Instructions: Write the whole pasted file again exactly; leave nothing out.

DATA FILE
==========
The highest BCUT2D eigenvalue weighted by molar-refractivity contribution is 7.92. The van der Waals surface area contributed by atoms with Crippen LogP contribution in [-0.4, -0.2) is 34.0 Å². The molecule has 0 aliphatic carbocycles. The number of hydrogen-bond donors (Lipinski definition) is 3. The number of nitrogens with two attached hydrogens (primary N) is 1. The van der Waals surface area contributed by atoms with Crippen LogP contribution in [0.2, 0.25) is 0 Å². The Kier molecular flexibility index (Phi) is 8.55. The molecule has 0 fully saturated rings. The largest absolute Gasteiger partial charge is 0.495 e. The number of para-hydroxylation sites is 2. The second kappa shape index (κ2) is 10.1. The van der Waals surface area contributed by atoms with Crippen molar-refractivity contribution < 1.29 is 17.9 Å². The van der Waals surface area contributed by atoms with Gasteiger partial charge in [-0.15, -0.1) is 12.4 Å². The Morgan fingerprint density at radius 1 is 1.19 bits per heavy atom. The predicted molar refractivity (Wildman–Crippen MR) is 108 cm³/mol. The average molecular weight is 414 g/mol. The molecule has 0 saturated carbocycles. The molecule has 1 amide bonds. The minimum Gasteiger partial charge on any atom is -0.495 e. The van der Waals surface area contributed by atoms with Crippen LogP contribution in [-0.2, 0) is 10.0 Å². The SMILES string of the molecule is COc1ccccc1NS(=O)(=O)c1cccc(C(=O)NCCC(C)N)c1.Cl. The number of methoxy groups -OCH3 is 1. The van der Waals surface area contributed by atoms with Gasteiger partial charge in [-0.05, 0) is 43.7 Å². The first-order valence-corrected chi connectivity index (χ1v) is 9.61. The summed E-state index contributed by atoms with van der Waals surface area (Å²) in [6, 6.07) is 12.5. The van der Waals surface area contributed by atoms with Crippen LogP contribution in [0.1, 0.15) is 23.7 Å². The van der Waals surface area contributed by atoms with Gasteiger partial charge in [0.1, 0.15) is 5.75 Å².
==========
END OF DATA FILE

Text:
The highest BCUT2D eigenvalue weighted by molar-refractivity contribution is 7.92. The van der Waals surface area contributed by atoms with Crippen LogP contribution in [-0.4, -0.2) is 34.0 Å². The molecule has 0 aliphatic carbocycles. The number of hydrogen-bond donors (Lipinski definition) is 3. The number of nitrogens with two attached hydrogens (primary N) is 1. The van der Waals surface area contributed by atoms with Crippen LogP contribution in [0.2, 0.25) is 0 Å². The Kier molecular flexibility index (Phi) is 8.55. The molecule has 0 fully saturated rings. The largest absolute Gasteiger partial charge is 0.495 e. The number of para-hydroxylation sites is 2. The second kappa shape index (κ2) is 10.1. The van der Waals surface area contributed by atoms with Crippen molar-refractivity contribution < 1.29 is 17.9 Å². The van der Waals surface area contributed by atoms with Gasteiger partial charge in [-0.15, -0.1) is 12.4 Å². The Morgan fingerprint density at radius 1 is 1.19 bits per heavy atom. The predicted molar refractivity (Wildman–Crippen MR) is 108 cm³/mol. The average molecular weight is 414 g/mol. The molecule has 0 saturated carbocycles. The molecule has 1 amide bonds. The minimum Gasteiger partial charge on any atom is -0.495 e. The van der Waals surface area contributed by atoms with Crippen LogP contribution in [-0.2, 0) is 10.0 Å². The SMILES string of the molecule is COc1ccccc1NS(=O)(=O)c1cccc(C(=O)NCCC(C)N)c1.Cl. The number of methoxy groups -OCH3 is 1. The van der Waals surface area contributed by atoms with Gasteiger partial charge in [-0.05, 0) is 43.7 Å². The first-order valence-corrected chi connectivity index (χ1v) is 9.61. The summed E-state index contributed by atoms with van der Waals surface area (Å²) in [6, 6.07) is 12.5. The van der Waals surface area contributed by atoms with Crippen LogP contribution in [0.1, 0.15) is 23.7 Å². The van der Waals surface area contributed by atoms with Gasteiger partial charge in [0.1, 0.15) is 5.75 Å².